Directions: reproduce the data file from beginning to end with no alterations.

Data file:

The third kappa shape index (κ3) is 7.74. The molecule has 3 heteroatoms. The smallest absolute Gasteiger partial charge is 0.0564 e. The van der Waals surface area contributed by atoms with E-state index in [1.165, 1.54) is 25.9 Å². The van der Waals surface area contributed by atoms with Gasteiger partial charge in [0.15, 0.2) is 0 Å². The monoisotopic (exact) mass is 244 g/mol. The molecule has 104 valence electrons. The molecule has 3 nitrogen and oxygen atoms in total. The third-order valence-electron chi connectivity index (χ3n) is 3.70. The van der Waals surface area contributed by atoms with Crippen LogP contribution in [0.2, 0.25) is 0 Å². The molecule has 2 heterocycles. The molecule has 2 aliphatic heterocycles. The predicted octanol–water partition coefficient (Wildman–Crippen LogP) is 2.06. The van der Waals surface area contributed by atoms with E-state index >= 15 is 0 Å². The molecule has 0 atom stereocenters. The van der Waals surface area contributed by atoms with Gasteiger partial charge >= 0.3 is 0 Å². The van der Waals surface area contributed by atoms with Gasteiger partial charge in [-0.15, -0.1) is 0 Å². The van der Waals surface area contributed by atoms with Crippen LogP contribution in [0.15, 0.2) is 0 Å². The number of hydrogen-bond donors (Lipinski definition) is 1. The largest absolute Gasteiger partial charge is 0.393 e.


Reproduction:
The third kappa shape index (κ3) is 7.74. The molecule has 3 heteroatoms. The smallest absolute Gasteiger partial charge is 0.0564 e. The van der Waals surface area contributed by atoms with E-state index in [1.165, 1.54) is 25.9 Å². The van der Waals surface area contributed by atoms with Gasteiger partial charge in [0.15, 0.2) is 0 Å². The monoisotopic (exact) mass is 244 g/mol. The molecule has 104 valence electrons. The molecule has 3 nitrogen and oxygen atoms in total. The third-order valence-electron chi connectivity index (χ3n) is 3.70. The van der Waals surface area contributed by atoms with Crippen LogP contribution in [0.2, 0.25) is 0 Å². The molecule has 2 heterocycles. The molecule has 2 aliphatic heterocycles. The predicted octanol–water partition coefficient (Wildman–Crippen LogP) is 2.06. The van der Waals surface area contributed by atoms with E-state index >= 15 is 0 Å². The molecule has 0 atom stereocenters. The van der Waals surface area contributed by atoms with Gasteiger partial charge >= 0.3 is 0 Å². The van der Waals surface area contributed by atoms with Gasteiger partial charge in [-0.15, -0.1) is 0 Å². The van der Waals surface area contributed by atoms with Crippen LogP contribution in [0.15, 0.2) is 0 Å². The number of hydrogen-bond donors (Lipinski definition) is 1. The largest absolute Gasteiger partial charge is 0.393 e.